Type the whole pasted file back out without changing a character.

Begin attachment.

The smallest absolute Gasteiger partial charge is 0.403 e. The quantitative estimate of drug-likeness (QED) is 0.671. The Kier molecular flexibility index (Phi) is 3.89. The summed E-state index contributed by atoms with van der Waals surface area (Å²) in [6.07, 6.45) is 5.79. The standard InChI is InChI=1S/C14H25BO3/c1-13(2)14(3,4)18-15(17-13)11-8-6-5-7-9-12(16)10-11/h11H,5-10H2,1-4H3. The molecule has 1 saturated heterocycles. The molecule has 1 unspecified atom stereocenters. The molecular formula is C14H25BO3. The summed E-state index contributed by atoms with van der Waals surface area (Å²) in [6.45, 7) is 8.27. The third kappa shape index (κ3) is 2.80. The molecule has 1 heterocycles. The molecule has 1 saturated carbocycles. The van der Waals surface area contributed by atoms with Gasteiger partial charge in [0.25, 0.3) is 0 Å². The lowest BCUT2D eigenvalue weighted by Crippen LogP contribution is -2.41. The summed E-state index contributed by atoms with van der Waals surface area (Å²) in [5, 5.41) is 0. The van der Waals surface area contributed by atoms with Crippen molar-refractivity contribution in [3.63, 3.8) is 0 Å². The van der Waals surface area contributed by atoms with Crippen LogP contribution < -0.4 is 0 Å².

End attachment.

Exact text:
The smallest absolute Gasteiger partial charge is 0.403 e. The quantitative estimate of drug-likeness (QED) is 0.671. The Kier molecular flexibility index (Phi) is 3.89. The summed E-state index contributed by atoms with van der Waals surface area (Å²) in [6.07, 6.45) is 5.79. The standard InChI is InChI=1S/C14H25BO3/c1-13(2)14(3,4)18-15(17-13)11-8-6-5-7-9-12(16)10-11/h11H,5-10H2,1-4H3. The molecule has 1 saturated heterocycles. The molecule has 1 unspecified atom stereocenters. The molecular formula is C14H25BO3. The summed E-state index contributed by atoms with van der Waals surface area (Å²) in [6.45, 7) is 8.27. The third kappa shape index (κ3) is 2.80. The molecule has 1 heterocycles. The molecule has 1 saturated carbocycles. The van der Waals surface area contributed by atoms with Gasteiger partial charge in [0.25, 0.3) is 0 Å². The lowest BCUT2D eigenvalue weighted by Crippen LogP contribution is -2.41. The summed E-state index contributed by atoms with van der Waals surface area (Å²) in [5, 5.41) is 0. The van der Waals surface area contributed by atoms with Crippen molar-refractivity contribution in [3.63, 3.8) is 0 Å². The van der Waals surface area contributed by atoms with Crippen LogP contribution < -0.4 is 0 Å².